How does someone go from infertility appointments to Ironman training in the course of a year?
For me, it started with a question. What does life look like after infertility? Like most people in the throws of fertility treatments, I pictured rocking a newborn in a freshly decorated nursery as the final stop on my fertility journey, but this was not in the cards for me. After several rounds of IVF and a severely depleted bank account, there was no baby, and I was left wondering; what’s next?
I had spent years going to appointments several times a week, administering endless injections, temping, charting, and taking my medication at the exact minute my doctors instructed in order to optimize our chances. Fertility treatments had become a full-time job, in addition to my actual full-time job, and raising my daughter (I was blessed with a gorgeous little girl through fertility treatments years before).
Suddenly, I had no more appointments, my bum was starting to heal from the thousands of shots, and I felt lost. I remember crying on the bathroom floor after getting the call that the latest round of IVF was unsuccessful. I called my sister and asked her, what I was going to do now? What was life after infertility going to look like for me? I was sad, deeply sad, and angry. Angry that my body had not done what I felt it was meant to do. It seemed like everyone else could get pregnant whenever they wanted, why couldn’t I? I felt alone. I also felt really gross from the 15 pounds I had gained due to all the hormones I had pumped into my body for so many years.
I mourned the loss of the idea of a new baby, a sibling for my daughter, a little girl or boy that I was sure would complete our family. I had dark days when friends would announce a pregnancy and I would want to cry in the sho wer for hours. I would be brought to tears when a well-meaning family member, friend, or even stranger would ask when we were going to have another baby.
One day I dragged myself out of bed, pulled on my big girl undies, and told myself it was time to start living again. I cleared out my linen closet of all the leftover fertility meds, ovulation tests, pregnancy tests, sharps containers, and unused syringes. I finally got around to painting the spare bedroom that I had left unpainted for years because every month I was SURE I would be getting the call that it had worked and I could start planning the nursery.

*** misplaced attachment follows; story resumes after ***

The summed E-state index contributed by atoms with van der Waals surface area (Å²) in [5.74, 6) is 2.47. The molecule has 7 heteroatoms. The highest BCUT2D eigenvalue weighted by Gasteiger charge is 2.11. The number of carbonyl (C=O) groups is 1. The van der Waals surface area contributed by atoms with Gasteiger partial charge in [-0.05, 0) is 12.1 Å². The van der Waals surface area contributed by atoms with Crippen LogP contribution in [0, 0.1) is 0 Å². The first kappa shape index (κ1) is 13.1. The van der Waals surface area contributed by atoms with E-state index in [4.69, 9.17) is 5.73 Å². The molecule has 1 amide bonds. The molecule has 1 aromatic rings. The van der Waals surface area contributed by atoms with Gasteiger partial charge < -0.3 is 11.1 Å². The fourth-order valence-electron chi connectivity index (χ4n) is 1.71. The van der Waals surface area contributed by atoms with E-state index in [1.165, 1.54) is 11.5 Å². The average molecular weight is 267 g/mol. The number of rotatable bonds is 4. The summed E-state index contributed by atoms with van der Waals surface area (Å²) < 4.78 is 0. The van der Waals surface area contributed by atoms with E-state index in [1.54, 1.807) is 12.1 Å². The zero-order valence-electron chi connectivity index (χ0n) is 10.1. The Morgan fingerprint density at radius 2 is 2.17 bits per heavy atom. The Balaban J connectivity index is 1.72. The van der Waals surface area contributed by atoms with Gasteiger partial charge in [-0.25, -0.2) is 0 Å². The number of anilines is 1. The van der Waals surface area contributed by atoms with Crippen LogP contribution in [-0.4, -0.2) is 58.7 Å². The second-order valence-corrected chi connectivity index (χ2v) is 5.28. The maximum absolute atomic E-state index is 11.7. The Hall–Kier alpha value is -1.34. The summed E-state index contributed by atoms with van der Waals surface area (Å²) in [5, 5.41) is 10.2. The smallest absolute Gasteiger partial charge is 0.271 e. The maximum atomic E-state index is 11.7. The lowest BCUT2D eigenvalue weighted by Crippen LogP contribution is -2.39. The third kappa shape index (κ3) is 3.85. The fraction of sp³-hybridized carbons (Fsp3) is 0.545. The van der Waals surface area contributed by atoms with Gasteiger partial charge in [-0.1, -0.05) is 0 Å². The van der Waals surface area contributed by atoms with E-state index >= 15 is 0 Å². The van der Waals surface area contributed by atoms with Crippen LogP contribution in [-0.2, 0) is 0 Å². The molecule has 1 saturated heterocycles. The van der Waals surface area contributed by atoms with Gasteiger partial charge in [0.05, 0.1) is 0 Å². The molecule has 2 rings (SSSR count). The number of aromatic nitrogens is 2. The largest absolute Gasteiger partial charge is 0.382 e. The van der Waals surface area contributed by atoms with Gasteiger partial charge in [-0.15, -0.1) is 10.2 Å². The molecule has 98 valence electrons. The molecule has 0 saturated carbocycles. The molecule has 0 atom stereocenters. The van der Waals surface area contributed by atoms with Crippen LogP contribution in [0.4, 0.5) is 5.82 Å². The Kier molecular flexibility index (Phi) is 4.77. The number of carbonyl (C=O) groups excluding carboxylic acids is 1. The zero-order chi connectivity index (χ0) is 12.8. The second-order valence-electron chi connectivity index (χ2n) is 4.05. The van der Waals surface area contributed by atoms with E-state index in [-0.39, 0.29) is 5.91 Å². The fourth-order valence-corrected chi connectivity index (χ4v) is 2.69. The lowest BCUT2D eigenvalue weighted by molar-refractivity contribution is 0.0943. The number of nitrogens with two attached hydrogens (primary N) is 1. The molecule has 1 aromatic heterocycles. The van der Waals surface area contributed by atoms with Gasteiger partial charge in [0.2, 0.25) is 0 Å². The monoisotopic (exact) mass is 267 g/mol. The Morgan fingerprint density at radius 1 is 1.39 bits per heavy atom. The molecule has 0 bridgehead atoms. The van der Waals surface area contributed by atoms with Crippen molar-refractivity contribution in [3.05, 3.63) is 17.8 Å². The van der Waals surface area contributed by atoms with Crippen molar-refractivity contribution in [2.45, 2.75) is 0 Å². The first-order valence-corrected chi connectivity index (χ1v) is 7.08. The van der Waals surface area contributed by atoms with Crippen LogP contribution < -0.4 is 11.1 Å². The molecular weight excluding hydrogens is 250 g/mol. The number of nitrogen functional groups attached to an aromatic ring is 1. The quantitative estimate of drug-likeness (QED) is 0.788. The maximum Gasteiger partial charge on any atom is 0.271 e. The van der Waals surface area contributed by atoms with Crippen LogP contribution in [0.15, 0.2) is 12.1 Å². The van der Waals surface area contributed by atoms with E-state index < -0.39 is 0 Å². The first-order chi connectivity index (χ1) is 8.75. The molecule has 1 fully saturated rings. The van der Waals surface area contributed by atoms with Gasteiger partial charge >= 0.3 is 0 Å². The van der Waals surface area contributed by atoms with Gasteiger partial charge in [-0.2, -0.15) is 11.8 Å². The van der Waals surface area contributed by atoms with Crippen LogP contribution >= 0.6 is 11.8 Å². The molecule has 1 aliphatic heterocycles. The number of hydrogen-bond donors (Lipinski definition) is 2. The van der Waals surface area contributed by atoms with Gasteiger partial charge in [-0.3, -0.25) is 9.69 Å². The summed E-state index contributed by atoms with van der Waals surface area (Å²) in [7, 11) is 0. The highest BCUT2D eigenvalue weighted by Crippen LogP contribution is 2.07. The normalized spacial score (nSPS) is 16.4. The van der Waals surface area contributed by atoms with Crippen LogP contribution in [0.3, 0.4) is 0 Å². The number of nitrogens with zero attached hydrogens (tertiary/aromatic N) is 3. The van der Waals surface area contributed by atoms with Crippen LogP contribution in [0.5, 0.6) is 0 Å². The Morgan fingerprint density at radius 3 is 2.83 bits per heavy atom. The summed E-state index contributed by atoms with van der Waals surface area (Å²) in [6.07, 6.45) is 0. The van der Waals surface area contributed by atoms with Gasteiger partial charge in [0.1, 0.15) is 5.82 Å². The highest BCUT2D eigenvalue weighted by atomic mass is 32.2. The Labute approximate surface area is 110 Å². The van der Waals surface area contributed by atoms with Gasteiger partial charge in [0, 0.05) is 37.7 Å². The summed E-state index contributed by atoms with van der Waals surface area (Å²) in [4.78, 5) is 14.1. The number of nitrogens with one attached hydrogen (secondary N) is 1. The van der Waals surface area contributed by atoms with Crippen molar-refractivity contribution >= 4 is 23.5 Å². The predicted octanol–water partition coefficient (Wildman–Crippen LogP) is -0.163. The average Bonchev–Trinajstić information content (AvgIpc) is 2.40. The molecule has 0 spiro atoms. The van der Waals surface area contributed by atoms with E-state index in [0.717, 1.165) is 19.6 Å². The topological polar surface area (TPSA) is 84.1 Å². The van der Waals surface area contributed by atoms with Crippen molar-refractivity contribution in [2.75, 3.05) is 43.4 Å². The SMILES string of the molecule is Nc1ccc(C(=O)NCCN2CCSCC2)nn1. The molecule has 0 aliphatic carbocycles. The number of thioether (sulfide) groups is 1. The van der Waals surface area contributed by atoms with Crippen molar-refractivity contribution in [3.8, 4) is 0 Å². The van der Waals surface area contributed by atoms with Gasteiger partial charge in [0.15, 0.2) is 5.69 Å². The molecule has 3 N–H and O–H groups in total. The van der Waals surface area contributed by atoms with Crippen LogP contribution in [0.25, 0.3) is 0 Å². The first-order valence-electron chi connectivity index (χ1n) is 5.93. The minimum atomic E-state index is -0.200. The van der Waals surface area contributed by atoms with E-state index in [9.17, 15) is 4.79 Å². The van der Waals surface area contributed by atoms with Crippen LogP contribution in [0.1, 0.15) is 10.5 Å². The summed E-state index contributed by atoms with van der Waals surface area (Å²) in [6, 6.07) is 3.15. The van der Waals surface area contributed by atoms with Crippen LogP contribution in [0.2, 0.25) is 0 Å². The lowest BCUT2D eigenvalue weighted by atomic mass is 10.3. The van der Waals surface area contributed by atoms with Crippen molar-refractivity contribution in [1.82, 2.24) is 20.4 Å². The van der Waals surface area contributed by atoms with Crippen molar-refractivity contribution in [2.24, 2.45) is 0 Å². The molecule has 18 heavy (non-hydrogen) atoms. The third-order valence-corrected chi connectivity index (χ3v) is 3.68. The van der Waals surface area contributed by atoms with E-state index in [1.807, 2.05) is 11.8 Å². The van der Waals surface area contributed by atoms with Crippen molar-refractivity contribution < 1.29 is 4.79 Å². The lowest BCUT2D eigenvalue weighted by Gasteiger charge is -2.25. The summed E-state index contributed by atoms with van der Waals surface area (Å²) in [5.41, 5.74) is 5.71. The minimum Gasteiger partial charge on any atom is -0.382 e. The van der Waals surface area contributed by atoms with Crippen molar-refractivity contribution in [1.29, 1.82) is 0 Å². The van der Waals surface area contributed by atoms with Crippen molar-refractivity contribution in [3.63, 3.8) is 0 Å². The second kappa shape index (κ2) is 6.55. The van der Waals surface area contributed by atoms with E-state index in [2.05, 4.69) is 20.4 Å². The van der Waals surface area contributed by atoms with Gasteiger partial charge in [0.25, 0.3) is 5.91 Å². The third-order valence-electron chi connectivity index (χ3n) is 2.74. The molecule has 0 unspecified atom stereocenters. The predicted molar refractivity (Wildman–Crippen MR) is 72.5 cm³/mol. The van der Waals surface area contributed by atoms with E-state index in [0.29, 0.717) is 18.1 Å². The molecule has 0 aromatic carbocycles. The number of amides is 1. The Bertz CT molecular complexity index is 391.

The most impactful thing that I did came a few weeks after our last attempt. I dug out my running shoes and struggled into workout clothes that were now much too small, thanks IVF meds!! I decided I would run to the end of my road, it was one mile. I ran at a snail’s pace and had to walk a lot, but I ran a mile down the road, and a mile back. I felt amazing. I had been a runner in high school and on and off during my adult life. I even trained for and completed, a marathon in 2009. Running was familiar; it felt a bit like visiting with an old friend. They say running is cheaper than therapy, and for me, it was exactly what I needed, every mile was balm on my wounds (I would in no way discount the importance of professional therapy as everyone needs to find what works best for them).
After a few weeks of my slow slogs to the end of the road and back, I finally made the two-mile trip without a single walk break. When I got home, I signed up for the Lake Placid Half Marathon. Lake Placid is my hometown, and the idea of going home to race seemed like the perfect comeback for me. As a fun challenge during my half marathon training, I signed up for a local duathlon, and after very little training, I managed to place in my age group. It was my first ever multi-sport event and I was hooked! That duathlon had awoken a long forgotten dream of doing the Lake Placid Ironman.
I started picturing myself at the start line of the race I had grown up watching. The idea scared me, REALLY scared me, I mean 140.6 miles seems impossible, even crazy! But I had survived so much already and I started hearing a whisper in my mind saying, “I can do this.” The more I thought about it, the more excited I got. I found myself dreaming about the race every night, and before I had ever done a triathlon, I signed up for an Ironman and took off on a new adventure, Ironman training. I signed up for a small sprint triathlon and a half Ironman, hired my amazing coach, and haven’t looked back.
I’m grateful for the strength I was able to find in myself as a result of my infertility journey. Even the hardest workouts in the worst conditions are a blessing. Hours on the bike trainer in my basement can be downright boring, mile repeats hurt and can leave me near tears, but it sure is better than a progesterone shot in the butt! My experience with infertility and my Ironman journey have made me appreciate that I am healthy and I am strong. My body isn’t broken after all! I GET to swim, bike, and run because I am blessed with a body that is strong and able. Infertility lead me to triathlon, and triathlon saved me.
Written by McKenzie Trotter, Siren Luminary
Follow McKenzie on Instagram @kenztrot